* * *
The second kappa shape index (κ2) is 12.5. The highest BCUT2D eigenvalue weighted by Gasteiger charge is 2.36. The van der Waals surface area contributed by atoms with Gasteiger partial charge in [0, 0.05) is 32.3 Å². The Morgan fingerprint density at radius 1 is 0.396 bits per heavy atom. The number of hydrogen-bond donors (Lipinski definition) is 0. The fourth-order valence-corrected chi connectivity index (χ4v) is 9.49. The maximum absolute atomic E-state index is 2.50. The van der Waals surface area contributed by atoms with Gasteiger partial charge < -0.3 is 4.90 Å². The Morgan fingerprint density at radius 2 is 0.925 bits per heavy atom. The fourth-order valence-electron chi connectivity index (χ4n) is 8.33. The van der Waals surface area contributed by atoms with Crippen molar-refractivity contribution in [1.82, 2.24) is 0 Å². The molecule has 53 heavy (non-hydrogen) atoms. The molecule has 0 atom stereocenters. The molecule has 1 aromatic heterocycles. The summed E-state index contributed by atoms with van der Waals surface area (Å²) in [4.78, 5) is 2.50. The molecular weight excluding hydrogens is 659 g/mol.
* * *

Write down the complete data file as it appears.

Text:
The second kappa shape index (κ2) is 12.5. The highest BCUT2D eigenvalue weighted by Gasteiger charge is 2.36. The van der Waals surface area contributed by atoms with Gasteiger partial charge in [0, 0.05) is 32.3 Å². The Morgan fingerprint density at radius 1 is 0.396 bits per heavy atom. The number of hydrogen-bond donors (Lipinski definition) is 0. The fourth-order valence-corrected chi connectivity index (χ4v) is 9.49. The maximum absolute atomic E-state index is 2.50. The van der Waals surface area contributed by atoms with Gasteiger partial charge < -0.3 is 4.90 Å². The Morgan fingerprint density at radius 2 is 0.925 bits per heavy atom. The fourth-order valence-electron chi connectivity index (χ4n) is 8.33. The van der Waals surface area contributed by atoms with Crippen molar-refractivity contribution in [1.82, 2.24) is 0 Å². The molecule has 53 heavy (non-hydrogen) atoms. The molecule has 0 atom stereocenters. The molecule has 1 aromatic heterocycles. The summed E-state index contributed by atoms with van der Waals surface area (Å²) in [4.78, 5) is 2.50. The molecular weight excluding hydrogens is 659 g/mol.